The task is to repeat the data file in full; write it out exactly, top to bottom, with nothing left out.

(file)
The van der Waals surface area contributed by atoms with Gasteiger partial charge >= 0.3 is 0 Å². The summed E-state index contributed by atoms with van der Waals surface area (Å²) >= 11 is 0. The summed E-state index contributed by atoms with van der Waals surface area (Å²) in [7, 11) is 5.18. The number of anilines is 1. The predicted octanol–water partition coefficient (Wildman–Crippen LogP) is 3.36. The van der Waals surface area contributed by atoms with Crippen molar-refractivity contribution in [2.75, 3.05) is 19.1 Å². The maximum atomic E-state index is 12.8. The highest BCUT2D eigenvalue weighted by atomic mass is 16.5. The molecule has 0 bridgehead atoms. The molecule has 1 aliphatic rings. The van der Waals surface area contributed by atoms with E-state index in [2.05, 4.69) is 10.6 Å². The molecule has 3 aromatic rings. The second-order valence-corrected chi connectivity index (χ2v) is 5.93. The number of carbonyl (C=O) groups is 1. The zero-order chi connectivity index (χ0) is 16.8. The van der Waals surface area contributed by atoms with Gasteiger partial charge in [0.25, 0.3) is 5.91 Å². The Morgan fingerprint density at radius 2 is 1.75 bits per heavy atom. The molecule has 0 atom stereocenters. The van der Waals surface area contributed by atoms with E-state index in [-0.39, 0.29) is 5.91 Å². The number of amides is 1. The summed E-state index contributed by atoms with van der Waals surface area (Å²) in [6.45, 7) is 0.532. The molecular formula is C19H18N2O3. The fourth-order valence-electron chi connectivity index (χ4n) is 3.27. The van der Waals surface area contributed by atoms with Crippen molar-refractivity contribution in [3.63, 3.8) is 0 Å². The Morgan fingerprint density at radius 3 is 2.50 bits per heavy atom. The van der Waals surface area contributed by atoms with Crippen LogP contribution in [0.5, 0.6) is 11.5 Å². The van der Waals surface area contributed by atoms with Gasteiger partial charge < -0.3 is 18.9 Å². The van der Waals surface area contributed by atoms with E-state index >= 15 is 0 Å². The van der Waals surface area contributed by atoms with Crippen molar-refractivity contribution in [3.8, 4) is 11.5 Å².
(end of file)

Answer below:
The van der Waals surface area contributed by atoms with Gasteiger partial charge >= 0.3 is 0 Å². The summed E-state index contributed by atoms with van der Waals surface area (Å²) >= 11 is 0. The summed E-state index contributed by atoms with van der Waals surface area (Å²) in [7, 11) is 5.18. The number of anilines is 1. The predicted octanol–water partition coefficient (Wildman–Crippen LogP) is 3.36. The van der Waals surface area contributed by atoms with Crippen molar-refractivity contribution in [2.75, 3.05) is 19.1 Å². The maximum atomic E-state index is 12.8. The highest BCUT2D eigenvalue weighted by atomic mass is 16.5. The molecule has 0 bridgehead atoms. The molecule has 1 aliphatic rings. The van der Waals surface area contributed by atoms with E-state index in [2.05, 4.69) is 10.6 Å². The molecule has 3 aromatic rings. The second-order valence-corrected chi connectivity index (χ2v) is 5.93. The number of carbonyl (C=O) groups is 1. The zero-order chi connectivity index (χ0) is 16.8. The van der Waals surface area contributed by atoms with Gasteiger partial charge in [0.25, 0.3) is 5.91 Å². The Morgan fingerprint density at radius 2 is 1.75 bits per heavy atom. The molecule has 0 atom stereocenters. The van der Waals surface area contributed by atoms with E-state index in [-0.39, 0.29) is 5.91 Å². The number of amides is 1. The summed E-state index contributed by atoms with van der Waals surface area (Å²) in [6.45, 7) is 0.532. The molecular formula is C19H18N2O3. The fourth-order valence-electron chi connectivity index (χ4n) is 3.27. The van der Waals surface area contributed by atoms with Crippen molar-refractivity contribution in [3.63, 3.8) is 0 Å². The Morgan fingerprint density at radius 3 is 2.50 bits per heavy atom. The van der Waals surface area contributed by atoms with Crippen LogP contribution in [0.5, 0.6) is 11.5 Å². The van der Waals surface area contributed by atoms with Gasteiger partial charge < -0.3 is 18.9 Å². The van der Waals surface area contributed by atoms with E-state index >= 15 is 0 Å². The van der Waals surface area contributed by atoms with Crippen molar-refractivity contribution in [3.8, 4) is 11.5 Å².